Posts

Hollow Promises

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Today, I bring you the sad tale of a crypto lender that promised safety and high returns to its depositors, but whose promises have proved to be as hollow as its name.  Donut Inc., a self-proclaimed DeFi" lender, has a "Proof of Reserves" section on its website . This is supposed to reassure customers that their deposits are matched one for one by the platform's liquid assets. I am firmly of the opinion that "Proof of Reserves" statements prove nothing without a corresponding statement of liabilities, since deposits aren't the only form of liability, and encumbered assets can't back deposits. But in this case, the "Proof of Reserves" is worse than useless. It is actually fiction. And it conceals a truly dreadful situation for Donut's customers.   As of today, this is what the "Proof of Reserves" says:  By itself, this doesn't prove anything at all. It's just an unsupported statement of what the company calls "ass

Snake oil sellers in the stablecoin world

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  It's been evident for some years now that those selling risky crypto products to risk-averse investors like to have federal branding on their snake oil. Tether claimed to have 100% actual dollar backing for its stablecoin. Various exchanges and platforms claimed that customer deposits were FDIC insured. The New York Attorney General showed that Tether didn't have 100% dollar backing or anything like it. And now the FDIC has sent cease & desist orders to  FTX , Voyager and several other crypto companies , it has become dangerous even to mention FDIC insurance in marketing material.  But that doesn't meant they've given up on the quest for a credible claim to Federal backing. The new Holy Grail is gaining access to Federal Reserve funding without becoming a licensed bank. Accordingt to analysts at Barclays, Circle, the issuer of the USDC stablecoin widely regarded in crypto markets as a "safe" dollar equivalent, may have found a way:  This screenshot com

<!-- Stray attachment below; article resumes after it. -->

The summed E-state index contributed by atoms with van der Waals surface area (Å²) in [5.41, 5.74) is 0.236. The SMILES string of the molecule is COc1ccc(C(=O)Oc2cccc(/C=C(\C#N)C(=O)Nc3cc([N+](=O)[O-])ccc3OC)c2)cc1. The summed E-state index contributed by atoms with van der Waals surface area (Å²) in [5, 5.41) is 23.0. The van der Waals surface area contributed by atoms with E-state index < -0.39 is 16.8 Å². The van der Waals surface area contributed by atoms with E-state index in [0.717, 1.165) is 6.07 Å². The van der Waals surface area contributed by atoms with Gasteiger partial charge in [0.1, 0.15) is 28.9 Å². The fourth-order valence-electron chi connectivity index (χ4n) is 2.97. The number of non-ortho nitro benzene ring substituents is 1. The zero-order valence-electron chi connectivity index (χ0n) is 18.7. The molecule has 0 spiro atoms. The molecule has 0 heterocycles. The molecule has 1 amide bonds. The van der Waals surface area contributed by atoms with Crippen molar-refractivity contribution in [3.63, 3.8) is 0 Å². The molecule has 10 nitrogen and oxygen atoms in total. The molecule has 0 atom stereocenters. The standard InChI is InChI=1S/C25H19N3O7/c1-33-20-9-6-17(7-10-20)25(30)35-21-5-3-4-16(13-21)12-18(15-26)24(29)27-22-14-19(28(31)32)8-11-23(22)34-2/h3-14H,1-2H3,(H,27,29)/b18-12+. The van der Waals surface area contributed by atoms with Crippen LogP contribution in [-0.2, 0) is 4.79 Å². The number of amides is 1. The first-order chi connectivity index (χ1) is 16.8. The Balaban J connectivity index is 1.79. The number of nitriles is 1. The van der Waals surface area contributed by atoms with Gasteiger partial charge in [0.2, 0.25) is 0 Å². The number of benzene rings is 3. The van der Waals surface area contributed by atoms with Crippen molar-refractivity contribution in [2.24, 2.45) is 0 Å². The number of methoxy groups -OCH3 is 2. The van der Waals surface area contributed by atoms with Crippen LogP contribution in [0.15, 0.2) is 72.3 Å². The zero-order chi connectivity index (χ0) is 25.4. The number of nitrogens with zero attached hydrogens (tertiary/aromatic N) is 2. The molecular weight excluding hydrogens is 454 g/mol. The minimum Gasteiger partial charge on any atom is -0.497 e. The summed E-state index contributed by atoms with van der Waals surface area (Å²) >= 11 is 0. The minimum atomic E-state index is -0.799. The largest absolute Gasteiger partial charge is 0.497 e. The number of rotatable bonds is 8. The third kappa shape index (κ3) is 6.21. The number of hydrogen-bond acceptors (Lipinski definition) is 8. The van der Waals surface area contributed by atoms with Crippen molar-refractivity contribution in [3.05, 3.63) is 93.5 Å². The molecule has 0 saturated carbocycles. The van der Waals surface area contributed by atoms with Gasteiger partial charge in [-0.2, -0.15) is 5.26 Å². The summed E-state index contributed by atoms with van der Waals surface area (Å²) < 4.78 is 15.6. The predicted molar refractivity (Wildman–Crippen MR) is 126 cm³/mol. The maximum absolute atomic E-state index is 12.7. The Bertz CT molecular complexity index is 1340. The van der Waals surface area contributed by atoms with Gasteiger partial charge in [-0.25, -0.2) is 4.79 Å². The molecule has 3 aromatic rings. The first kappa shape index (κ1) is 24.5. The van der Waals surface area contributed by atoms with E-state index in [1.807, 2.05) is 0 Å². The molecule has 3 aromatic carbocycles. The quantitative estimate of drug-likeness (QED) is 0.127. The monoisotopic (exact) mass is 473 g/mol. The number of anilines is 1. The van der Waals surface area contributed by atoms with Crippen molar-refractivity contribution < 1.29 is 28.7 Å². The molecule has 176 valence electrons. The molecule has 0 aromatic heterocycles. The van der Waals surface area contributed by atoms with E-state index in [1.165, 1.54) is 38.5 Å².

The entire crypto ecosystem is a ponzi